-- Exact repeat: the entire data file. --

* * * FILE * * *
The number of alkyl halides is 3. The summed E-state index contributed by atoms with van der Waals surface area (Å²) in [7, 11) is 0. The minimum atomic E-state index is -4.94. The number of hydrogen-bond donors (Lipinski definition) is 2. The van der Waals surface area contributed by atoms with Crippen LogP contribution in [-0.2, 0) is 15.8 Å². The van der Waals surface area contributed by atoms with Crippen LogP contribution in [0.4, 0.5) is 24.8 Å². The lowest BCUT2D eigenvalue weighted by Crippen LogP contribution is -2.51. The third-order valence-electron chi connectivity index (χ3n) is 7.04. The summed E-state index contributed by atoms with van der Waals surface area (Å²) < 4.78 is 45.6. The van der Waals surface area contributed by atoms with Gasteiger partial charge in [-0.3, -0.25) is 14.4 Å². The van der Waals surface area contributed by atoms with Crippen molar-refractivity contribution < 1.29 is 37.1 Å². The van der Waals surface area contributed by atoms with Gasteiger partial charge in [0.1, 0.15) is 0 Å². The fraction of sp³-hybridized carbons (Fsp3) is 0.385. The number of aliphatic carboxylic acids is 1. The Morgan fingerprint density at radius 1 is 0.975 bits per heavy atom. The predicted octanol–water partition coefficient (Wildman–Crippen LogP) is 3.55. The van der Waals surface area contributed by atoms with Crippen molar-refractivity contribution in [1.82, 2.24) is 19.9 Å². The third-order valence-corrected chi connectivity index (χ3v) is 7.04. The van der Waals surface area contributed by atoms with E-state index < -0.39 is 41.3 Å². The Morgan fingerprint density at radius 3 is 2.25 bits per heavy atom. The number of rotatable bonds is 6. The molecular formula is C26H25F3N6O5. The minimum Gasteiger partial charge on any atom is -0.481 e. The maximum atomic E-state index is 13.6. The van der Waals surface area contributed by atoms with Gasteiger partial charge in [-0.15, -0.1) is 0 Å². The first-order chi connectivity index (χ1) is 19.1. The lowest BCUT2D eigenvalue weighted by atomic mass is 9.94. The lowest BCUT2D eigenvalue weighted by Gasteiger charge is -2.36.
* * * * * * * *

The number of alkyl halides is 3. The summed E-state index contributed by atoms with van der Waals surface area (Å²) in [7, 11) is 0. The minimum atomic E-state index is -4.94. The number of hydrogen-bond donors (Lipinski definition) is 2. The van der Waals surface area contributed by atoms with Crippen LogP contribution in [-0.2, 0) is 15.8 Å². The van der Waals surface area contributed by atoms with Crippen LogP contribution in [0.4, 0.5) is 24.8 Å². The lowest BCUT2D eigenvalue weighted by Crippen LogP contribution is -2.51. The third-order valence-electron chi connectivity index (χ3n) is 7.04. The summed E-state index contributed by atoms with van der Waals surface area (Å²) < 4.78 is 45.6. The van der Waals surface area contributed by atoms with Gasteiger partial charge in [-0.3, -0.25) is 14.4 Å². The van der Waals surface area contributed by atoms with Crippen molar-refractivity contribution < 1.29 is 37.1 Å². The van der Waals surface area contributed by atoms with Gasteiger partial charge in [0.1, 0.15) is 0 Å². The fraction of sp³-hybridized carbons (Fsp3) is 0.385. The number of aliphatic carboxylic acids is 1. The Morgan fingerprint density at radius 1 is 0.975 bits per heavy atom. The predicted octanol–water partition coefficient (Wildman–Crippen LogP) is 3.55. The van der Waals surface area contributed by atoms with Crippen molar-refractivity contribution in [1.82, 2.24) is 19.9 Å². The third-order valence-corrected chi connectivity index (χ3v) is 7.04. The van der Waals surface area contributed by atoms with E-state index < -0.39 is 41.3 Å². The Morgan fingerprint density at radius 3 is 2.25 bits per heavy atom. The number of rotatable bonds is 6. The molecular formula is C26H25F3N6O5. The minimum Gasteiger partial charge on any atom is -0.481 e. The maximum atomic E-state index is 13.6. The van der Waals surface area contributed by atoms with Gasteiger partial charge in [-0.15, -0.1) is 0 Å². The first-order chi connectivity index (χ1) is 19.1. The lowest BCUT2D eigenvalue weighted by atomic mass is 9.94. The lowest BCUT2D eigenvalue weighted by Gasteiger charge is -2.36.